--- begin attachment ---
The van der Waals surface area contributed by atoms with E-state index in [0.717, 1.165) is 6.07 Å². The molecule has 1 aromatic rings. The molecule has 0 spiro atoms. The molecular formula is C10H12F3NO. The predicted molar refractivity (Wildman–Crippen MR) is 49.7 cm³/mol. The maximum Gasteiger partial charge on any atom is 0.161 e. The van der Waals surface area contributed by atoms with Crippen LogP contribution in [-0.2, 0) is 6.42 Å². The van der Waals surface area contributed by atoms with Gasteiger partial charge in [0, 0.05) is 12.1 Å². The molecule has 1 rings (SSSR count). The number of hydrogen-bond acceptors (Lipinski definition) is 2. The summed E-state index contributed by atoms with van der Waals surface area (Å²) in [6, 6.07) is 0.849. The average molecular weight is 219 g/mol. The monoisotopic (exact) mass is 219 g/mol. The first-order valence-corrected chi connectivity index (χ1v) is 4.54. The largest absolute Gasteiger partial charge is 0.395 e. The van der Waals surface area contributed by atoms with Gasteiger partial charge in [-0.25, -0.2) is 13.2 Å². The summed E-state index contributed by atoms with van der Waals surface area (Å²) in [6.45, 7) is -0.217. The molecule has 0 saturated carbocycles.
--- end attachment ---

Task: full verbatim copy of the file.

The van der Waals surface area contributed by atoms with E-state index in [0.717, 1.165) is 6.07 Å². The molecule has 1 aromatic rings. The molecule has 0 spiro atoms. The molecular formula is C10H12F3NO. The predicted molar refractivity (Wildman–Crippen MR) is 49.7 cm³/mol. The maximum Gasteiger partial charge on any atom is 0.161 e. The van der Waals surface area contributed by atoms with Crippen LogP contribution in [-0.2, 0) is 6.42 Å². The van der Waals surface area contributed by atoms with Gasteiger partial charge in [0, 0.05) is 12.1 Å². The molecule has 1 rings (SSSR count). The number of hydrogen-bond acceptors (Lipinski definition) is 2. The summed E-state index contributed by atoms with van der Waals surface area (Å²) in [6, 6.07) is 0.849. The average molecular weight is 219 g/mol. The monoisotopic (exact) mass is 219 g/mol. The first-order valence-corrected chi connectivity index (χ1v) is 4.54. The largest absolute Gasteiger partial charge is 0.395 e. The van der Waals surface area contributed by atoms with Gasteiger partial charge in [-0.25, -0.2) is 13.2 Å². The summed E-state index contributed by atoms with van der Waals surface area (Å²) in [6.45, 7) is -0.217. The molecule has 0 saturated carbocycles.